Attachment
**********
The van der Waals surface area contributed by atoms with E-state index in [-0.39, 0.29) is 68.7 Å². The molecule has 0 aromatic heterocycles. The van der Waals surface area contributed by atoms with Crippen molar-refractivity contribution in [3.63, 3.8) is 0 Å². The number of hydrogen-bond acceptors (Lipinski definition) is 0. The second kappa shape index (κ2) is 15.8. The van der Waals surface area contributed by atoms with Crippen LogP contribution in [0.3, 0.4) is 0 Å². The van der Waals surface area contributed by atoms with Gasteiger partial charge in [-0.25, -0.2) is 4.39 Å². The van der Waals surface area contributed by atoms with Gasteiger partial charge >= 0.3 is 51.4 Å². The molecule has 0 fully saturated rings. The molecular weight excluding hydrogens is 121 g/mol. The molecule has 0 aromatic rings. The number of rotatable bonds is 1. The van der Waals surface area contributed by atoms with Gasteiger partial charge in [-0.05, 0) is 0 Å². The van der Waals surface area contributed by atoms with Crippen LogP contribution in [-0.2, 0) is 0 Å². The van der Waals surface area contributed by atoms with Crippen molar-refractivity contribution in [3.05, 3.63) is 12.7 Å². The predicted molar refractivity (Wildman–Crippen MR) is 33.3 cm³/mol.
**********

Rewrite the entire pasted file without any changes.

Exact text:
The van der Waals surface area contributed by atoms with E-state index in [-0.39, 0.29) is 68.7 Å². The molecule has 0 aromatic heterocycles. The van der Waals surface area contributed by atoms with Crippen molar-refractivity contribution in [3.63, 3.8) is 0 Å². The number of hydrogen-bond acceptors (Lipinski definition) is 0. The second kappa shape index (κ2) is 15.8. The van der Waals surface area contributed by atoms with Crippen LogP contribution in [0.3, 0.4) is 0 Å². The van der Waals surface area contributed by atoms with Gasteiger partial charge in [-0.25, -0.2) is 4.39 Å². The van der Waals surface area contributed by atoms with Gasteiger partial charge >= 0.3 is 51.4 Å². The molecule has 0 fully saturated rings. The molecular weight excluding hydrogens is 121 g/mol. The molecule has 0 aromatic rings. The number of rotatable bonds is 1. The van der Waals surface area contributed by atoms with Gasteiger partial charge in [-0.05, 0) is 0 Å². The van der Waals surface area contributed by atoms with Crippen LogP contribution in [-0.2, 0) is 0 Å². The van der Waals surface area contributed by atoms with Crippen molar-refractivity contribution in [3.05, 3.63) is 12.7 Å². The predicted molar refractivity (Wildman–Crippen MR) is 33.3 cm³/mol.